KB: The pictures of “the weapons” from that day–Sharpies, safety scissors…just bullshit. One of the guys who was arrested that day, he was arrested for carrying a concealed weapon because his sign was Trump’s head impaled on a stake. That was a concealed weapon, except it was neither a weapon, nor was it concealed. That’s why he was arrested. His charges all got dropped at the first hearing.
So these guys show up with their Don’t Tread on Me flag on their flagpole just to watch. To watch and taunt, and to lord over these people like, “Look at the power we have. We are untouchable by the police. Just look at us. One of our fellow fascists killed two people a week ago, and we get to just watch you all get arrested.” Gross. That’s gross.
Being totally grossed out, we started yelling at them, “Go home Nazi!” etcetera. Watching the videos over and over again, the cops also kind of tell them they should leave, you know, softly. And they had also yelled at us while we were across the street yelling, “Go home Nazis!”–they had yelled at us, “Go home ISIS!”
KB: Yeah. Two white girls in Portland. “Go home ISIS.”
PS: Some people can’t spell IQ.
KB: We eventually approach them and tell them to leave. I had just come back from Chile, and I see this goddamn hat just staring back at me: U – S – A. And I’m thinking, this guy has no idea what the United States is or does. This is just some straight up imperialist bullshit, and if I do nothing else today, I can at least take off his hat for my friends in Chile. No. No USA. Not today. You don’t get to. You just don’t get to. The least I could do was take this fool’s hat off. A very soft message considering the long legacy of US intervention in Chile.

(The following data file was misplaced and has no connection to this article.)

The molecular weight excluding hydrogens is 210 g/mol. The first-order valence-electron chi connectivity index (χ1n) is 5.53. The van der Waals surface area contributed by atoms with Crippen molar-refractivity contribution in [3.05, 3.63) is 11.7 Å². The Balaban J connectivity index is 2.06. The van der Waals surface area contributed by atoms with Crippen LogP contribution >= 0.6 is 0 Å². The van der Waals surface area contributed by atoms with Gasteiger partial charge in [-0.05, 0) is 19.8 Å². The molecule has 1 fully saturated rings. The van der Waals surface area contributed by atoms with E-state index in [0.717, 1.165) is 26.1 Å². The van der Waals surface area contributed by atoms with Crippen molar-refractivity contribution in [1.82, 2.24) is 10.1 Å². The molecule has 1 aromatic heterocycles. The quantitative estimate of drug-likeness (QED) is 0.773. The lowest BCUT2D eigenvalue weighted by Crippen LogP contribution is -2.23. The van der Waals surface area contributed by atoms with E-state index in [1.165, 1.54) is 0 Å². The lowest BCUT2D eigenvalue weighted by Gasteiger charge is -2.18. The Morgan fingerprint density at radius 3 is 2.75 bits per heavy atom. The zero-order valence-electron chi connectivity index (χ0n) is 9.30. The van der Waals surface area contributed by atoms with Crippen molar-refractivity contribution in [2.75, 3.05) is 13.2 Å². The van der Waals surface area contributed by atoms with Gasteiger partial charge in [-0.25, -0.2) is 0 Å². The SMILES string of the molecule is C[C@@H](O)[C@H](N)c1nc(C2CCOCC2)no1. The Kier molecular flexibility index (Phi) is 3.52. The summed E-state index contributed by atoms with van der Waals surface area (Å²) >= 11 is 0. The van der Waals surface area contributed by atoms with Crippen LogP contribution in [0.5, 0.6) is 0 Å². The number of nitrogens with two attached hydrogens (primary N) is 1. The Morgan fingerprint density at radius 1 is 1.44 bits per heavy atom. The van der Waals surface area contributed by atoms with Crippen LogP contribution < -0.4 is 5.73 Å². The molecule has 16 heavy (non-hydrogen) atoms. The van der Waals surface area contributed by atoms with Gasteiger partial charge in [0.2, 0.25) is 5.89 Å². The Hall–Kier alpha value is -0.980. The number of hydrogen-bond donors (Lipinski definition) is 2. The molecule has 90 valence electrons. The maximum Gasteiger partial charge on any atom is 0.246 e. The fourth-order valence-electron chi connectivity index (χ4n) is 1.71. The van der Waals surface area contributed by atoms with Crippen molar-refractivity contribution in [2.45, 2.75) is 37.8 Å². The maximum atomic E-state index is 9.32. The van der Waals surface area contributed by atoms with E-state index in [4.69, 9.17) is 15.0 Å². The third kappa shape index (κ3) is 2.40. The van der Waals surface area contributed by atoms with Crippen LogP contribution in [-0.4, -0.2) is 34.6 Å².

PS: Why would you feel compelled to take his hat off for your friends in Chile?
KB: People keep talking about this being a Trump hat, which it also was, but I could only see USA at the time I took it off his head. The U.S. has always had economic interests in Chile, extracting natural resources and controlling almost 20% of their GDP until the Socialist Salvador Allende was elected in 1970. Allende, being a democratically-elected Socialist, upset the worldview popularized during the Cold War that capitalism equals democracy and socialism equals dictatorship. So, the US did everything in its power to destabilize the country and eventually assassinated Allende, putting Agosto Pinochet in power of a military dictatorship that lasted from 1973-1990. So, fuck you and your USA hat. That’s nothing to be proud of.
To be fair, I didn’t rip it off his head. I didn’t spit in his face. I just took off his hat because it was racist, imperialist, capitalist, gross. I threw it on the ground. Somebody else stole it. And then it was like 15 seconds later that I was tackled to the ground from behind.
KB: Tackled. Tackled. One of the police officers kicked my leg out from under me, and then tackled me. Had his knee in my back, and arrested me.
PS: So the hat is already on the ground, and you’re hanging their for 15 seconds, and he doesn’t arrest the sidewalk or gravity as an accessory to some sort of strange larceny…